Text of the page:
A monumental work in the history of religion, the history of the book, the study of politics, and bibliographical research, this volume follows the making of the Chinese Buddhist canon from the fourth century to the digital era. Approaching the subject from a historical perspective, it ties the religious, social, and textual practices of canon formation to the development of East Asian Buddhist culture and enlivens Chinese Buddhist texts for readers interested in the evolution of Chinese writing and the Confucian and Daoist traditions. The collection undertakes extensive readings of major scriptural catalogs from the early manuscript era as well as major printed editions, including the Kaibao Canon, Qisha Canon, Goryeo Canon, and Taisho Canon. Contributors add fascinating depth to such understudied issues as the historical process of compilation, textual manipulation, physical production and management, sponsorship, the dissemination of various editions, cultic activities surrounding the canon, and the canon's reception in different East Asian societies. The Chinese Buddhist canon is one of the most enduring textual traditions in East Asian religion and culture, and through this exhaustive, multifaceted effort, an essential body of work becomes part of a new, versatile narrative of East Asian Buddhism that has far-reaching implications for world history.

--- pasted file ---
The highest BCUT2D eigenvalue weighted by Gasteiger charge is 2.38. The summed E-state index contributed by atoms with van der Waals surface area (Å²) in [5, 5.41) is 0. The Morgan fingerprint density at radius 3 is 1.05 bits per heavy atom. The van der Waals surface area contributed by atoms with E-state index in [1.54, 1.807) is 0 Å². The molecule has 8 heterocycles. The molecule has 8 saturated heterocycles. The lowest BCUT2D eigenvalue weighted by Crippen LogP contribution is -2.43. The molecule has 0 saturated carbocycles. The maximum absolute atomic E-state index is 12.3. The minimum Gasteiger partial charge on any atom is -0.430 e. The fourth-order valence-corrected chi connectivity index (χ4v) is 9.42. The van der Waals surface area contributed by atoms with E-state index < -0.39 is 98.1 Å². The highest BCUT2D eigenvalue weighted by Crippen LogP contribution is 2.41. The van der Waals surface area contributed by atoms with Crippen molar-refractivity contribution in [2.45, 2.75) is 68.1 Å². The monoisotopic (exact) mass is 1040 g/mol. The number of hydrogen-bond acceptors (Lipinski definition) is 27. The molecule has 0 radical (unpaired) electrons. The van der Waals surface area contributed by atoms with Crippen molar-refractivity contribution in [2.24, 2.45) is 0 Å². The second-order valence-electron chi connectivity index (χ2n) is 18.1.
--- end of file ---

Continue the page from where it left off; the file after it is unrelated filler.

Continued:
Exploring the long history of cultural exchange between 'the Roof of the World' and 'the Middle Kingdom,' this work features a collection of noteworthy essays that probe the nature of their relationship, spanning from the Tang Dynasty (618 - 907 CE) to the present day. Annotated and contextualized by noted scholar Matthew Kapstein and others, the historical accounts that comprise this volume display the rich dialogue between Tibet and China in the areas of scholarship, the fine arts, politics, philosophy, and religion. This thoughtful book provides insight into the surprisingly complex history behind the relationship from a variety of geographical regions.